The guy can play, dawg

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Clint Ingram is a hard-workin', no baloney country kid who caught the Jaguars' eye at the Senior Bowl and is now in the process of competing for a starting job on one of football's best defenses.

"I was mowing yards by the time I was six, seven years old," Ingram said of his upbringing in Longview, Texas. "I used to work on a farm with my grandparents."

Ingram is country all the way, they say. He smiles at the mention, then nods his head and tells of his collection of pit bulls.

"I breed them, keep them, sell them. I kept every dog I found," he said of his days as a youth. "I had 20, 30 dogs running around the yard."

These days, Ingram is one of several young dogs running with the Jaguars linebackers. It's a group of young players that includes 2004 third-round pick Jorge Cordova, '05 sixth-round pick Pat Thomas and '06 undrafted free agent Brian Iwuh. They're all getting good looks this spring in a rotation that has all of the Jaguars linebackers learning all three of the positions.

"We create flexibility. We teach flexibility, so you can play Will (weakside) or Sam (strongside) in our defense and it not be a monumental position change," coach Jack Del Rio said.

"I think it's going to be a fun position to watch this summer. We like our group. They're full of energy," Del Rio added.

The Jaguars traded higher into the third round to draft Ingram, who personnel boss James Harris said was the last linebacker on the board the Jaguars felt had the ability to become a starter this season.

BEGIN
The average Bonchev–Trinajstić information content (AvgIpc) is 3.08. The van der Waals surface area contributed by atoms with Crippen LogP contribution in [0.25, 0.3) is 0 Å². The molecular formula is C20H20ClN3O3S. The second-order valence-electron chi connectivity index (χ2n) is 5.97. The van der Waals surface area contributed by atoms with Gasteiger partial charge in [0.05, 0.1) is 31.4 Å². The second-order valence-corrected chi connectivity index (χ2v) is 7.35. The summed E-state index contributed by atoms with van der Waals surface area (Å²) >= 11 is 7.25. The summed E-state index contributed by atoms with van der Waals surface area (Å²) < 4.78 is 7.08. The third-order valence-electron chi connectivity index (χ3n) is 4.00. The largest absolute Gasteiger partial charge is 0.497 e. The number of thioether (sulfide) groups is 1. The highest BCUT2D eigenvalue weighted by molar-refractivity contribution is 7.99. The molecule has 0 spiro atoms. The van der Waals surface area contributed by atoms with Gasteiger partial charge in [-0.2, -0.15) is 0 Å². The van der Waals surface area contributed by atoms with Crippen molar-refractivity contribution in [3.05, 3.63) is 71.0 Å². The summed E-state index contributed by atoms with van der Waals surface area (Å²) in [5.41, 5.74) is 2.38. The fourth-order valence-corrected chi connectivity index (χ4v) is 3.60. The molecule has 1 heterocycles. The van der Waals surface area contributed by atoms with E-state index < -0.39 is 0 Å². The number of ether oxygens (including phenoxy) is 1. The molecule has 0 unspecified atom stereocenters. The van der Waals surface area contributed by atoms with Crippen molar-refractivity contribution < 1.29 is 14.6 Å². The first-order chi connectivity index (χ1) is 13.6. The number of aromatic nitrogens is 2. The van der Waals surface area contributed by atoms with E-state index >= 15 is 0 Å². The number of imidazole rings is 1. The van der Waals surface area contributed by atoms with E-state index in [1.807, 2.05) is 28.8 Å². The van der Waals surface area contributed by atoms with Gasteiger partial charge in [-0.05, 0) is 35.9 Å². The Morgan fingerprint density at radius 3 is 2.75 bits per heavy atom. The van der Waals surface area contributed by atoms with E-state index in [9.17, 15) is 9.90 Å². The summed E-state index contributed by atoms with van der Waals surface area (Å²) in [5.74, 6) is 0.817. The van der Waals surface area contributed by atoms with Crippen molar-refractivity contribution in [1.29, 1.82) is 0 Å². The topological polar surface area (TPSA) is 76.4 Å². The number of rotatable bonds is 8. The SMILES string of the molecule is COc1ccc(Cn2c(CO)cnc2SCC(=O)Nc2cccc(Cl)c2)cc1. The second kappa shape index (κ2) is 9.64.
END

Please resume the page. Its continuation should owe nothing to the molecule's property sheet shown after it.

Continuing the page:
"He looks like he's going to be an explosive player. He's very eager. It's just a matter of how quickly he learns the position," Del Rio said of Ingram.

At Oklahoma last season, Ingram was a big-time play-maker. He intercepted five passes and two of those interceptions were game-winners. Ingram, 6-2, 245, is rare inasmuch as he's one of the few players to come out of college football with the reputation for being an accomplished pass-defender.

"Real good movement skills, suddenness, burst. You could see the explosiveness. He was probably as good a hitter as I saw on film," linebackers coach Mark Duffner said of Ingram.

Despite his production at Oklahoma last season, Ingram was somewhat of an unknown quantity heading into the postseason. Then, he jumped out at people. He turned in a strong performance at the Senior Bowl, at the scouting combine and at his pro day.

"I would've been a later pick," Ingram said of his draft stock, had it been based solely on last season. "I got a late start at Oklahoma. I didn't play until halfway through my junior year."

"I see a guy who has great measurables. He's everything we saw on tape," Defensive Coordinator Mike Smith said.

He's everything you think he is when you talk to him. Ingram is all country.

"I'll stay grounded," he said. "I have a good foundation; good morals."

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